The pandemic came to Europe about 20 months ago, to China, somewhat earlier. Two whole years have now passed since the pandemic began.
At the beginning, there was a strict lockdown in many countries but also a sense that this will soon be over. That expectation has not been borne out. The pandemic is still with us and there’s no immediate prospect of it coming to an end.
One hears a good deal of people’s tiredness and frustration with the restrictions that have been necessary, even though these restrictions are now, for the most part, rather less than they were right at the beginning.
There’s been a considerable cost in maintaining at least some degree of normality in people’s lives. This cost has been both economic and spiritual.
The economic cost is largely represented by huge amounts of government borrowing. We have, as it were, taken something from the future to pay for the present inconvenience. A bit like when you take out a loan in order to buy a house. Over the years you have to pay it back.
We hope that we shall be able to pay back the amounts we have borrowed over the years to come. But, of course, with increasing ecological difficulties, this may or may not prove to be possible.
Something similar may be true of the spiritual debt that we have incurred. There’s been a certain loss of faith in our governments and institutions. I dare say that, for the most part, the politicians and leaders have done the best they could by the lights that they had, but, coping with a pandemic was probably not quite what they expected when they came into their job.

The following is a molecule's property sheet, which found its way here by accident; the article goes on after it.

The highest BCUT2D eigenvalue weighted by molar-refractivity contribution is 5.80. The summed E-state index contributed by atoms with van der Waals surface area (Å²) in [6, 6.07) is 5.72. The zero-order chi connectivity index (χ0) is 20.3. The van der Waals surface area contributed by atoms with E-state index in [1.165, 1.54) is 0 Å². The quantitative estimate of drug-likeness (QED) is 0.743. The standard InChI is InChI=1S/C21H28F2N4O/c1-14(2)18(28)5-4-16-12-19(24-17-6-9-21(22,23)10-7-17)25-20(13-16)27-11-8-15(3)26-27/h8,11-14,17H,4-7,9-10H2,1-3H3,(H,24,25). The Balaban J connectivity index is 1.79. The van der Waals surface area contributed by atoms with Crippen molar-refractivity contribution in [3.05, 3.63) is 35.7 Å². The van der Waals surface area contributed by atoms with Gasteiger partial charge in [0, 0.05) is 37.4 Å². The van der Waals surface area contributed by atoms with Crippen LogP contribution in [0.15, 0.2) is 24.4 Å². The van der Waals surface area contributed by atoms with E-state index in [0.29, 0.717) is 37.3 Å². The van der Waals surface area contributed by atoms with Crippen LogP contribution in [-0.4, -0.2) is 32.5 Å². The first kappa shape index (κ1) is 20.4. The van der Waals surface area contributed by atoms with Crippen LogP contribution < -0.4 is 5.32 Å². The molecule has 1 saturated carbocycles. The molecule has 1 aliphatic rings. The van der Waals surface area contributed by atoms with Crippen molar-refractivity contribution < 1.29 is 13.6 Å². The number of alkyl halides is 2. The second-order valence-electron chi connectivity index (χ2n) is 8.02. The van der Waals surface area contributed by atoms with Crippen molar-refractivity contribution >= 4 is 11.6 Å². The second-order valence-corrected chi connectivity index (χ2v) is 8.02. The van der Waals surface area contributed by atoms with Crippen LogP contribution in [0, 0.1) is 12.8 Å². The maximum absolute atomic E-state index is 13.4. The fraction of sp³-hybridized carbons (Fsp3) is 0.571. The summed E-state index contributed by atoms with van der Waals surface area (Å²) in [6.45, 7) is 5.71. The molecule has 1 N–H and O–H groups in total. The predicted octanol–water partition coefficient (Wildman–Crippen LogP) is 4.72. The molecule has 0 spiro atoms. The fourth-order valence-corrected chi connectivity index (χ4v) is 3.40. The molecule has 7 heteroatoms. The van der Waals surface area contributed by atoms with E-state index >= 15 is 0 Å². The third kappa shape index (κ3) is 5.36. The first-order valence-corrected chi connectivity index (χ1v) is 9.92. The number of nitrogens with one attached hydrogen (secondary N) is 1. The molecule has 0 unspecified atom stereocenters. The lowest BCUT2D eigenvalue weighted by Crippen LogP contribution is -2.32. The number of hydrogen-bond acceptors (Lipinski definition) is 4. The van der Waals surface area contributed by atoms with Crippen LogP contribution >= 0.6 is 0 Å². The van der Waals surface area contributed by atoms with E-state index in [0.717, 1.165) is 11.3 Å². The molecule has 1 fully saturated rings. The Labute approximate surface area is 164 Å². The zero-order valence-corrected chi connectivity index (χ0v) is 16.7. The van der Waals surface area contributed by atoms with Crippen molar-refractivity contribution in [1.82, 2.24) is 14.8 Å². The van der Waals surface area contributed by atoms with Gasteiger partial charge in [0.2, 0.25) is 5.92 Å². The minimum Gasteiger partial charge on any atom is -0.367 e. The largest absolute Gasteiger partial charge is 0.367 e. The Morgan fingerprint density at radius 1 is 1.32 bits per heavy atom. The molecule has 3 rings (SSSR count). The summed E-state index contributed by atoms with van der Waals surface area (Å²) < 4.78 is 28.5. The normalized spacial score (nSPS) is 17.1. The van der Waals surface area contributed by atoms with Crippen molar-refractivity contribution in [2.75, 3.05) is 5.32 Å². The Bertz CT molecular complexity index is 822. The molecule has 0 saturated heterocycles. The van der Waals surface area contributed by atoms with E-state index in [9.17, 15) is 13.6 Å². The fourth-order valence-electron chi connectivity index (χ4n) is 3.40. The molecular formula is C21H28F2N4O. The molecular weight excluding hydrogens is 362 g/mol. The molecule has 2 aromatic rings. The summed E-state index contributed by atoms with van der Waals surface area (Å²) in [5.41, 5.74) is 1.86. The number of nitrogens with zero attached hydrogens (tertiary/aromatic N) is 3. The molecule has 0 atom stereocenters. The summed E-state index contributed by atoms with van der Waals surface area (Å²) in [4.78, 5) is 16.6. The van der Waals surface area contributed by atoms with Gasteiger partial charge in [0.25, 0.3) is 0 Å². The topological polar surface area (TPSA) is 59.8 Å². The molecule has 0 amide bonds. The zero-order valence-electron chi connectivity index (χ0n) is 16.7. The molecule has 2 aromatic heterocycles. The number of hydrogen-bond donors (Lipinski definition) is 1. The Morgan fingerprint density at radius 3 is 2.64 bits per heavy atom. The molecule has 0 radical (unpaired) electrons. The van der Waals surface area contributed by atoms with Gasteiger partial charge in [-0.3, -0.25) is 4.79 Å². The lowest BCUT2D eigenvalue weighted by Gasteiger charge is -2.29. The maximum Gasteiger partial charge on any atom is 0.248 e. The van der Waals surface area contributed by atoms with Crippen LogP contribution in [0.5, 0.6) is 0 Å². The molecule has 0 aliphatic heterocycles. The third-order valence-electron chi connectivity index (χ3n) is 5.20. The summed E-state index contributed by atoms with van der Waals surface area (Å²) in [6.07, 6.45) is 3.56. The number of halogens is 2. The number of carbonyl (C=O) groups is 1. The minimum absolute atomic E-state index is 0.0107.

Mistakes have been made and sometimes corners have been cut. Anyway, the cost has been a certain loss of trust and this is something that does not bode so well for the future.
The stability of a society depends substantially upon the faith that the people have in their basic institutions and in the values that hold a society together.
For those of us who have a spiritual life, a similar test arises whether our faith holds firm through the difficulties. And, in some ways, it’s a rather different matter, keeping one’s faith through an initial emergency, such as we had 20 months ago, compared with maintaining one’s faith through a long cruelling, difficult period, that perhaps is not as severe as that initial crisis, but nonetheless, goes on and on.
This is the real test of one’s faith. If one has a deep faith in Buddhism, we might say, if we have taken refuge sincerely and profoundly, then we will not be eroding the future as we cope with the present because we will take each thing as it comes in much the same way, whether its good or bad, long or short, inspiring or depressing. Each will be received with the same Namo Amida Bu, the same resort to refuge.
It will be clothed in a mindfulness of the Dharma, of the grace of the Buddhas. Perhaps next year, the pandemic will be over. Or, perhaps it will worsen. Perhaps we shall live. Perhaps we shall get sick. Perhaps we shall die.
But the Nembutsu goes with us. As the times change, our faith remains constant. Some things are not impermanent.
Namo Amida Bu.
Thank you very much.